A.—The ordinary range of good yellow brass that files and turns well, is about 4-1/2 to 9 ounces of zinc to the pound of copper. Flanges to stand brazing may be made of copper 1 lb., zinc 1/2 oz., lead 3/8 oz. Brazing solders when stated in the order of their hardness are:-three parts copper and one part zinc (very hard), eight parts brass and one part zinc (hard), six parts brass, one part tin, and one part zinc (soft); a very common solder for iron, copper, and brass, consists of nearly equal parts of copper and zinc. Muntz’s metal consists of forty parts zinc and sixty of copper; any proportions between the extremes of fifty parts of zinc and fifty parts copper, and thirty-seven zinc and sixty-three copper, will roll and work at a red heat, but forty zinc to sixty copper are the proportions preferred. Bell metal, such as is used for large bells, consists of 4-1/2 ounces to 5 ounces of tin to the pound of copper; speculum metal consists of from 7-1/2 ounces to 8-1/2 ounces of tin to the pound of copper.
719. Q.—Will you explain the operation of erecting a pair of side lever engines in the workshop?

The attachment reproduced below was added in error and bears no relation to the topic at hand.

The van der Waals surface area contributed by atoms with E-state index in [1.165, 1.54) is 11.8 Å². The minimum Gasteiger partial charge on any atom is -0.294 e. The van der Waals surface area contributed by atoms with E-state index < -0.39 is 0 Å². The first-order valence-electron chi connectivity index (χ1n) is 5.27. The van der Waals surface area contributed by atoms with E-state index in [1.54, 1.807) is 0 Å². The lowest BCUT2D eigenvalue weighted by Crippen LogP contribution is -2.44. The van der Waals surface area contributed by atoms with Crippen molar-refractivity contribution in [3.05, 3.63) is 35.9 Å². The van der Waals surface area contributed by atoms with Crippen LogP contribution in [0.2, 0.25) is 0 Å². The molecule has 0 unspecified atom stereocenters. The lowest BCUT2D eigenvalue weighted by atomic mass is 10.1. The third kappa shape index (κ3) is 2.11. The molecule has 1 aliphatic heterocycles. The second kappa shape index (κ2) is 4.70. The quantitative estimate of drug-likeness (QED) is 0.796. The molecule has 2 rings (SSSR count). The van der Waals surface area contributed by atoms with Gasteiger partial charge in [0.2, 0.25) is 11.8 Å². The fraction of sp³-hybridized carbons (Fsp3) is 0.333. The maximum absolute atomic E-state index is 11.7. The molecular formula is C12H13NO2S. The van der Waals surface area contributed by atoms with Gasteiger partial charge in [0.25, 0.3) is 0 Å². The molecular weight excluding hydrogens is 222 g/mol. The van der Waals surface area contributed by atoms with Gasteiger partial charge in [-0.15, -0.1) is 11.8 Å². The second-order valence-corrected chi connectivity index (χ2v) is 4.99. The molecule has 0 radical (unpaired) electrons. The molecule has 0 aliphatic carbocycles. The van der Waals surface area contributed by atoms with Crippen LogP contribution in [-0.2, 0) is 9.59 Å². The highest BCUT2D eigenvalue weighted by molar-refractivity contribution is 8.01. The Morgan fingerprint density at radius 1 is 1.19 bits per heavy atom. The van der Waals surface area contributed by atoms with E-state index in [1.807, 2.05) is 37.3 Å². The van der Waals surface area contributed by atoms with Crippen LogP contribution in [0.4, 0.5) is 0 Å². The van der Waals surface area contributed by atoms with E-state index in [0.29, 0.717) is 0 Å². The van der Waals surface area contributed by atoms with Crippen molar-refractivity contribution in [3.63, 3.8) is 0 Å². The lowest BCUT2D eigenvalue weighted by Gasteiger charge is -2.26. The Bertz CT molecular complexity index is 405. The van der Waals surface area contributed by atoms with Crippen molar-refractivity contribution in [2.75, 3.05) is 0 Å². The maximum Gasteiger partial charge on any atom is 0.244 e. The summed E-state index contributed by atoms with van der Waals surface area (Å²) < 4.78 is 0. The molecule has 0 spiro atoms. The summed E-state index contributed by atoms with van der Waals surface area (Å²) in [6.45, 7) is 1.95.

A.—In beginning the erection of side lever marine engines in the workshop, the first step is to level the bed plate lengthways and across, and strike a line up the centre, as near as possible in the middle, which indent with a chisel in various places, so that it may at any time be easily found again. Strike another line at right angles with this, either at the cylinder or crank centre, by drawing a perpendicular in the usual manner. Lay the other sole plate alongside at the right distance, and strike a line at the cylinder or crank centre of it also, shifting either sole plate a little endways until these two transverse lines come into the same line, which may be ascertained by applying a straight edge across the two sole plates. Strike the rest of the centres across, and drive a pin into each corner of each sole plate, which file down level, so as to serve for points of reference at any future stage; next, try the cylinder, or plumb it on the inside roughly, and see how it is for height, in order to ascertain whether much will be required to be chipped off the bottom, or whether more requires to be chipped off the one side than the other. Chip the cylinder bottom fair; set it in its place, plumb the cylinder very carefully with a straight edge and silk thread, and scribe it so as to bring the cylinder mouth to the right height, then chip the sole plate to suit that height. The cylinder must then be tried on again, and the parts filed wherever they bear hard, until the whole surface is well fitted. Next, chip the place for the framing; set up the framing, and scribe the horizontal part of the jaw with the scriber used for the bottom of the cylinder, the upright part being set to suit the shaft centres, and the angular flange of cylinder,